Workers are still struggling to restart cooling pumps -- which recycle the water -- in four reactors damaged by last month's 9.0 magnitude earthquake and tsunami.

Until those are fixed, they must pump in water from outside to prevent overheating and meltdowns. In the process, that creates more contaminated water that has to be pumped out and stored somewhere else or released into the sea.

There is a total of 60,000 tons of highly contaminated water in the plant after workers frantically poured in seawater when fuel rods experienced partial meltdown after the tsunami hit northeast Japan on March 11.

TEPCO on Monday had to start releasing 11,500 tons of low-level radioactive seawater after it ran out of storage capacity for more highly contaminated water. The release will continue until Friday.


Radioactive iodine of up to 4,800 times the legal limit has been recorded in the sea near the plant. Cesium was found at levels above safety limits in tiny "kounago" fish in waters Ibaraki Prefecture, south of Fukushima, local media reported.

Iodine-131 in the water near the sluice gate of reactor No. 2 hit a high on April 2 of 7.5 million times the legal limit. The water, which was not released into the ocean, fell to 5 million times the legal limit on Monday.

TEPCO said it had started paying token "condolence money" to local governments to aid people evacuated from around its stricken plant or affected by the radiation crisis.

It faces a huge bill for the damage caused by its crippled reactors, but said it must first assess the extent of damage before paying actual compensation.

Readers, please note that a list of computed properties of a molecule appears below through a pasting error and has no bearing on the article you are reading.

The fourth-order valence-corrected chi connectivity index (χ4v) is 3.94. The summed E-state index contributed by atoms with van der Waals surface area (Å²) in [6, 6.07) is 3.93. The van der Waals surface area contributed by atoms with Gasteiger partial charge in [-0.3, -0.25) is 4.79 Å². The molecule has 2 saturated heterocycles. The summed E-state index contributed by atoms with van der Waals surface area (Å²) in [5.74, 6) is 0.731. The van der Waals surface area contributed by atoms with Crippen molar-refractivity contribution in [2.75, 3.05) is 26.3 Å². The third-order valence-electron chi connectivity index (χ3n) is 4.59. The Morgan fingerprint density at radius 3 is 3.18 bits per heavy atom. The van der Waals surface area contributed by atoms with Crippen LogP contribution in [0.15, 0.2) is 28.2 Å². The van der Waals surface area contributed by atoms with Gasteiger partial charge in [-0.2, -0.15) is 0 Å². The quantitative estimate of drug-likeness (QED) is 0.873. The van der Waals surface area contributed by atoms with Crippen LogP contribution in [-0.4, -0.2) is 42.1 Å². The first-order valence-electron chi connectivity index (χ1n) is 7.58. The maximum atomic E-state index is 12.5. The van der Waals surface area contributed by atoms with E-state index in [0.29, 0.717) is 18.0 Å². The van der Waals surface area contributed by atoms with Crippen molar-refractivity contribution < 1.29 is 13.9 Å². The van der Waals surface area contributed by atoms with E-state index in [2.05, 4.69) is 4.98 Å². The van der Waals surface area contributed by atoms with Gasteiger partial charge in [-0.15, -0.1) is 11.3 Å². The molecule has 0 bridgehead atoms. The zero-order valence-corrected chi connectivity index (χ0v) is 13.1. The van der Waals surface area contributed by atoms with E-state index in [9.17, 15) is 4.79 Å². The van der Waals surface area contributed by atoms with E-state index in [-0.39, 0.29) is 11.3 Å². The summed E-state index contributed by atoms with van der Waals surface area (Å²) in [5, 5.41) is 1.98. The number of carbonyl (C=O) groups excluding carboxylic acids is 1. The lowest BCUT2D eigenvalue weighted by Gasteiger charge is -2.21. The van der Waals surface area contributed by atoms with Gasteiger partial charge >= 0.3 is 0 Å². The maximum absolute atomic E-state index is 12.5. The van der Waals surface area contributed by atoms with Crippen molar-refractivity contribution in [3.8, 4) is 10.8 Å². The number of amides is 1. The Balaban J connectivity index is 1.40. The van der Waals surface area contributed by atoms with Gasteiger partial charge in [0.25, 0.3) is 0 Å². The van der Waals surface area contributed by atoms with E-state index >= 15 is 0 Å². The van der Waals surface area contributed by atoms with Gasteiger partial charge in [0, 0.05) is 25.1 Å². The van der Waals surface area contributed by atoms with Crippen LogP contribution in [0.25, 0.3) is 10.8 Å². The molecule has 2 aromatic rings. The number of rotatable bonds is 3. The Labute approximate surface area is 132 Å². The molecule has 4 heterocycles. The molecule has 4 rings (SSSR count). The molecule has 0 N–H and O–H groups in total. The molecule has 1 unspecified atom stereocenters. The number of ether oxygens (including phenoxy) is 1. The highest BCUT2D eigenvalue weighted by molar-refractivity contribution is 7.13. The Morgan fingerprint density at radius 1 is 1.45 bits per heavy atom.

"We are still in discussion as to what extent we will pay on our own and to what extent we will have assistance from the government," TEPCO executive vice-president Takashi Fujimotohe told a news conference.

TEPCO offered just 20 million yen ($238,000) in condolence money each to towns near the reactors whose residents were forced to evacuate. A second TEPCO official said they offered that sum to 10 towns but one refused to take the money.


Fishermen from neighboring Ibaraki prefecture saw prices for flounder and sea bream tumble as buyers shunned their catch.

"Unless problems at the plant end soon, fishermen won't be able to go on living without compensation. We want compensation from TEPCO, the government and the prefecture," said Hikaru Sugiyama a fishing cooperative official in Ibaraki.

The company's shares plunged to a record low of 363 yen on Tuesday on uncertainty over the nuclear crisis, and are now over 80 percent of their value before the quake struck.